In a more viscous liquid, the marble piece will take longer time to move through the liquid. The marbles take more time in the jars filled with corn syrup and honey compare to water and cooking oil. So we can say that corn syrup and honey are more viscous liquids. In this manner we can compare the viscosity of two liquids. 

Absolute Viscosity of Water

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We have discussed the term viscosity with the comparison of thickness of liquids. Fluids with different densities cannot compare on same basis so we usually prefer to work on molecular level. Certain properties of fluids like surface tension, viscosity can be explained with the help of molecular level.  The laminar flow of molecular layers is used to explain the viscosity of fluids. 

Today many types of viscometers are available which can be used to determine the viscosity value of different fluids. As the temperature increases, the kinetic energy of molecules increases that enhance the flow of molecules and viscosity decreases.  Viscosity of fluids can be measured as dynamic or absolute viscosity and kinematic viscosity. Absolute viscosity is expressed as coefficient of absolute viscosity. It is measurement of internal resistance of fluids. It can be defined as the tangential force per unit area which is needed to move one horizontal plane with respect to another at unit velocity for unit distance.

The dynamic or absolute of viscosity of water at different temperature values are listed below.

 Temperature [°C]   Dynamic or Absolute Viscosity of water  [mPa.s] 
 20  1.0016
 25  0.89
 30  0.7972
 35  0.7191
 40  0.6527
 45  0.5958
 50  0.5465
 55  0.5036
 60  0.466
 65  0.4329
 70  0.4035
 75  0.3774
 80  0.354

Kinematic Viscosity of Water

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Kinematic viscosity is equal to the ratio of absolute viscosity to density of fluid at given temperature. No force involved in Kinematic viscosity as it can be determined by dividing the absolute viscosity with the mass density of given fluid. The mathematical expression for Kinematic viscosity is as given below.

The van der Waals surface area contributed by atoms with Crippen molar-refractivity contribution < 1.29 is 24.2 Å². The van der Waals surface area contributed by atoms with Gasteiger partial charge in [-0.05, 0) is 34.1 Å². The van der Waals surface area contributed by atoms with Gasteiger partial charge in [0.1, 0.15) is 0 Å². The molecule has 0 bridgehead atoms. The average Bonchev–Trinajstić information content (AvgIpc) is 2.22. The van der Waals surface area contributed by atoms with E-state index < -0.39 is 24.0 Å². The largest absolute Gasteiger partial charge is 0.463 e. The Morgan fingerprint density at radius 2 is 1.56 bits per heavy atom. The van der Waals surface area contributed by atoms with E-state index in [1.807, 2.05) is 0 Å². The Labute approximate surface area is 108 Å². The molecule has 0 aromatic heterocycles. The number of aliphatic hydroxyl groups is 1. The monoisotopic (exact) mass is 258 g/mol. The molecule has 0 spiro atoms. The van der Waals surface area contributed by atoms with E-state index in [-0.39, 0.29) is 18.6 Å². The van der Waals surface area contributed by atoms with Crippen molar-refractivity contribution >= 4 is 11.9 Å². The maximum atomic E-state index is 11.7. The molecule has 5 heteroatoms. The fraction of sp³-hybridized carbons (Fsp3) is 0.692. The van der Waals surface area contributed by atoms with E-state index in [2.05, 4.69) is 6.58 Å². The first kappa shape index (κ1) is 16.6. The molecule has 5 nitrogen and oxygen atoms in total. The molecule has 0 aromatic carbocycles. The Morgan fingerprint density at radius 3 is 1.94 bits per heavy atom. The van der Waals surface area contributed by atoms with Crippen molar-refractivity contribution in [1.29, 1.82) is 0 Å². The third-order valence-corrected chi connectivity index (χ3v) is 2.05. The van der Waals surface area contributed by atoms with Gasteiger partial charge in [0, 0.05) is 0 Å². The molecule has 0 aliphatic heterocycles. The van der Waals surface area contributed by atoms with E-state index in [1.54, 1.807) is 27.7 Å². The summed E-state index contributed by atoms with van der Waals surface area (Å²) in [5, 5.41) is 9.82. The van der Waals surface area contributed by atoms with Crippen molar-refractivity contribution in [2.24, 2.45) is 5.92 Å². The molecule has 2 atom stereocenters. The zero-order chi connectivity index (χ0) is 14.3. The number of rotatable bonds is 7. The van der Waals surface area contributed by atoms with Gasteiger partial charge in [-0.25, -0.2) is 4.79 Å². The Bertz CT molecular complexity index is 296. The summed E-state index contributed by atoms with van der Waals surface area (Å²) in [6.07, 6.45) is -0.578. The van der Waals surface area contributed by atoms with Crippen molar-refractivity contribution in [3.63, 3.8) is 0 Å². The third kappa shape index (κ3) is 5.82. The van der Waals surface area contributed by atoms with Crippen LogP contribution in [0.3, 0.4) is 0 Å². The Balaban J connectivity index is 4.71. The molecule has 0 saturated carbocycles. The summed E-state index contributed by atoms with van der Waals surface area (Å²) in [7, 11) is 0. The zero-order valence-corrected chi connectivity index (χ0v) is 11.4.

ν = $\frac{\mu}{\rho}$

Here
•    ν = kinematic viscosity (m2/s)
•    μ = absolute viscosity (N s/m2)
•    ρ = density (kg/m3)

The SI-system unit for kinematic viscosity is Stoke (St). 
1 Stokes =   10-4 m2/s   = 1    cm2/s

 Temperature[°C]   Kinematic viscosity [mm²/s]   Density [g/cm³] 
 10  1.3063  0.9997
 15  1.1386  0.9991
 20  1.0034  0.9982
 25  0.8926  0.997
 30  0.8007  0.9956
 35  0.7234  0.994
 40  0.6579  0.9922
 45  0.6017  0.9902
 50  0.5531  0.988
 55  0.5109  0.9857
 60  0.474  0.9832
 65  0.4415  0.9806
 70  0.4127  0.9778
 75  0.3872  0.9748
 80  0.3643  0.9718

Coefficient of Viscosity of Water

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Viscosity is determined in terms of coefficient of viscosity. It is a constant value for a fluid and mainly depends on the nature of fluid. For more viscous or thicker fluids, the coefficient of viscosity is greater. It can be determined with the help of Poiseuille’s method in which fluid flows through the capillary tube at different pressures. Dimensional formula for η is [M1L-1T-1] and SI unit is Pascal-second.

Coefficient of viscosity $(\eta)$ = ${F*r}{A* v}$

Here

F = Tangential Force
A =  Area
r = Distance between the layers
v = Velocity

The Poiseuille’s equation for coefficient of viscosity is; 

$\eta$ = $\frac{\pi P r^{4}}{8lV}$

Here:
  • P= Pressure in capillary 
  • l =  length
  • r = radius 
  • V= Volume of liquid